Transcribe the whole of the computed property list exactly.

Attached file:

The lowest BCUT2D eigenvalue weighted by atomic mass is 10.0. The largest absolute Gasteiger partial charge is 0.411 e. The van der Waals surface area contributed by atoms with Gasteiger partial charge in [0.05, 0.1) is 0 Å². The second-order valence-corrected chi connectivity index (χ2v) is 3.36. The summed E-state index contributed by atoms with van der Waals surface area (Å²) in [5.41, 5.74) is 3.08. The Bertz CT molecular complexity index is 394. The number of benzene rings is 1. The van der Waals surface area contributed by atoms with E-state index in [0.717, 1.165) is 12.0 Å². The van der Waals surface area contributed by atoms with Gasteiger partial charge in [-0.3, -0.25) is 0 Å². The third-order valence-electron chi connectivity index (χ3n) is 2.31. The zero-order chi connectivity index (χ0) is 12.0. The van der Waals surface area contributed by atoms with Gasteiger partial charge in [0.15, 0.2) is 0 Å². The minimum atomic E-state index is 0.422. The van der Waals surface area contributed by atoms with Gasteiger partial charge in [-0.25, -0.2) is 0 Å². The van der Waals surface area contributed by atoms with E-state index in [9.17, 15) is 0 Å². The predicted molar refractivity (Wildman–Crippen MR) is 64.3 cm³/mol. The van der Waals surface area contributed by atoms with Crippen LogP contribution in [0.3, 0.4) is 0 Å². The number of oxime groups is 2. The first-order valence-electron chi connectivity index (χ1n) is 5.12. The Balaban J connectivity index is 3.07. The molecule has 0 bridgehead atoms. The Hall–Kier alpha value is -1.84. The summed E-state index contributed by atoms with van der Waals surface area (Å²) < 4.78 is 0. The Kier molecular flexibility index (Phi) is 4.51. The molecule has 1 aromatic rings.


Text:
The lowest BCUT2D eigenvalue weighted by atomic mass is 10.0. The largest absolute Gasteiger partial charge is 0.411 e. The van der Waals surface area contributed by atoms with Gasteiger partial charge in [0.05, 0.1) is 0 Å². The second-order valence-corrected chi connectivity index (χ2v) is 3.36. The summed E-state index contributed by atoms with van der Waals surface area (Å²) in [5.41, 5.74) is 3.08. The Bertz CT molecular complexity index is 394. The number of benzene rings is 1. The van der Waals surface area contributed by atoms with E-state index in [0.717, 1.165) is 12.0 Å². The van der Waals surface area contributed by atoms with Gasteiger partial charge in [-0.3, -0.25) is 0 Å². The third-order valence-electron chi connectivity index (χ3n) is 2.31. The zero-order chi connectivity index (χ0) is 12.0. The van der Waals surface area contributed by atoms with Gasteiger partial charge in [0.15, 0.2) is 0 Å². The minimum atomic E-state index is 0.422. The van der Waals surface area contributed by atoms with Gasteiger partial charge in [-0.25, -0.2) is 0 Å². The van der Waals surface area contributed by atoms with E-state index in [9.17, 15) is 0 Å². The predicted molar refractivity (Wildman–Crippen MR) is 64.3 cm³/mol. The van der Waals surface area contributed by atoms with Crippen LogP contribution in [0.3, 0.4) is 0 Å². The number of oxime groups is 2. The first-order valence-electron chi connectivity index (χ1n) is 5.12. The Balaban J connectivity index is 3.07. The molecule has 0 bridgehead atoms. The Hall–Kier alpha value is -1.84. The summed E-state index contributed by atoms with van der Waals surface area (Å²) < 4.78 is 0. The Kier molecular flexibility index (Phi) is 4.51. The molecule has 1 aromatic rings.